|Red Sox beat buzzer with Bedard deal||07.31.11 at 8:46 pm ET|
CHICAGO — So, how close did it come?
The Red Sox have a history of pushing the boundaries of the trade deadline. In eight previous years under Theo Epstein, the Sox had consummated 10 different trades on July 31, including a couple of complex deals — a four-team swap to move Nomar Garciaparra and acquire Orlando Cabrera and Doug Mientkiewicz in 2004 and a three-team deal to send Manny Ramirez packing in favor of Jason Bay — that barely squeezed under the 4 p.m. deadline.
This year, the clock was once again winding down toward the deadline.
“It wasn’t clear we were going to be able to get anything done until the last minute again,” said Epstein. “I don’t know why that always happens to us. … It was a little stressful.”
The Sox and Mariners could not match up precisely based on the prospects in the Red Sox system — there were players whom the Sox didn’t want to sacrifice — and so Boston had to find another party to give the Mariners the return that they needed to move Bedard.
However, based on other talks with the Dodgers (likely surrounding starter Hiroki Kuroda, who rendered any deal moot by suggesting that he would not waive his no-trade clause), the Sox knew that they had some pieces in their farm system whom L.A. would like to acquire. With minutes left before the deadline, the Sox had little time to waste.
The Sox raced to make a deal with the Dodgers. They sent Double-A catcher Tim Federowicz, Double-A starter Stephen Fife and Single-A Greenville reliever Juan Rodriguez to the Dodgers in exchange for power-hitting Triple-A outfielder Trayvon Robinson.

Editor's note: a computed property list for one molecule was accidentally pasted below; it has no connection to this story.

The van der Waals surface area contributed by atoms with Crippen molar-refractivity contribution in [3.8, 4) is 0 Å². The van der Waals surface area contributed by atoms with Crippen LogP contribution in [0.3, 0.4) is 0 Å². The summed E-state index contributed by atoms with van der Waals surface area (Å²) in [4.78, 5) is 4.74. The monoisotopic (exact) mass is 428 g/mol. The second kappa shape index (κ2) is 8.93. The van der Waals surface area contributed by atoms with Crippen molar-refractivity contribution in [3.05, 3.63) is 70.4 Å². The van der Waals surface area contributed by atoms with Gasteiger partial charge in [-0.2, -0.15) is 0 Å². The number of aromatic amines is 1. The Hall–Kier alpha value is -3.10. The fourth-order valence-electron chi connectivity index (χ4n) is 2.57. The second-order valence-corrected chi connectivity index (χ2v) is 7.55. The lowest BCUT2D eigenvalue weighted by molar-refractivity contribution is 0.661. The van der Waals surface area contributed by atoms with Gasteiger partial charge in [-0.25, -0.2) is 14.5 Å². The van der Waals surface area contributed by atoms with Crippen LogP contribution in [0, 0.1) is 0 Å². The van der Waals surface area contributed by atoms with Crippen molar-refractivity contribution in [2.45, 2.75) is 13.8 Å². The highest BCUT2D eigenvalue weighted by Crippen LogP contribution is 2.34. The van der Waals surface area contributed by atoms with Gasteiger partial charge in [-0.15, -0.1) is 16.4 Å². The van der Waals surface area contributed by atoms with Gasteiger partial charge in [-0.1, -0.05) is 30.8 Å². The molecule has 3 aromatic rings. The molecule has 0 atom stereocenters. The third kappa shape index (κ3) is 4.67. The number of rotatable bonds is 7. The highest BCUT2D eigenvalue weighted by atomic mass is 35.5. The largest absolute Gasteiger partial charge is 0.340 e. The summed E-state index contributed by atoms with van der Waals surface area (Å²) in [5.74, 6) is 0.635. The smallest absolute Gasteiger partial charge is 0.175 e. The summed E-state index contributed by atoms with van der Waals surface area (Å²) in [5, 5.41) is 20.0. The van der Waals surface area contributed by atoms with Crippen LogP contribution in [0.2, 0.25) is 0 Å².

Then, the Sox turned around Robinson and shipped him and Double-A outfielder Chih-Hsien Chiang to the Mariners for Bedard and reliever Josh Fields.
“We made the trade first with the Dodgers to get Trayvon Robinson, knowing that he was a player who would help get us just about all the way to Bedard, then add in one of our players to get the deal done,” said Epstein. “The one trade with the Dodgers probably got done with about two minutes left, and the trade with Seattle got done with about a minute left. It’s pushing the deadline, but everyone has their mouse on the send button.”
There was a familiar feeling to the chaotic process and its successful conclusion.
“We were actually talking about that in the office in the aftermath of it,” said Epstein. “It was actually pretty similar to the Nomar trade and the Manny trade, where it came right down to the wire.”
The Nomar trade, of course, helped reconfigure the Red Sox to win their first World Series in 86 years, while the 2008 season ended with the Manny-less Sox coming within one game of the World Series. How this season will play out remains to be seen, but the Sox are satisfied that they addressed their foremost area of concern at the deadline — even if just barely.
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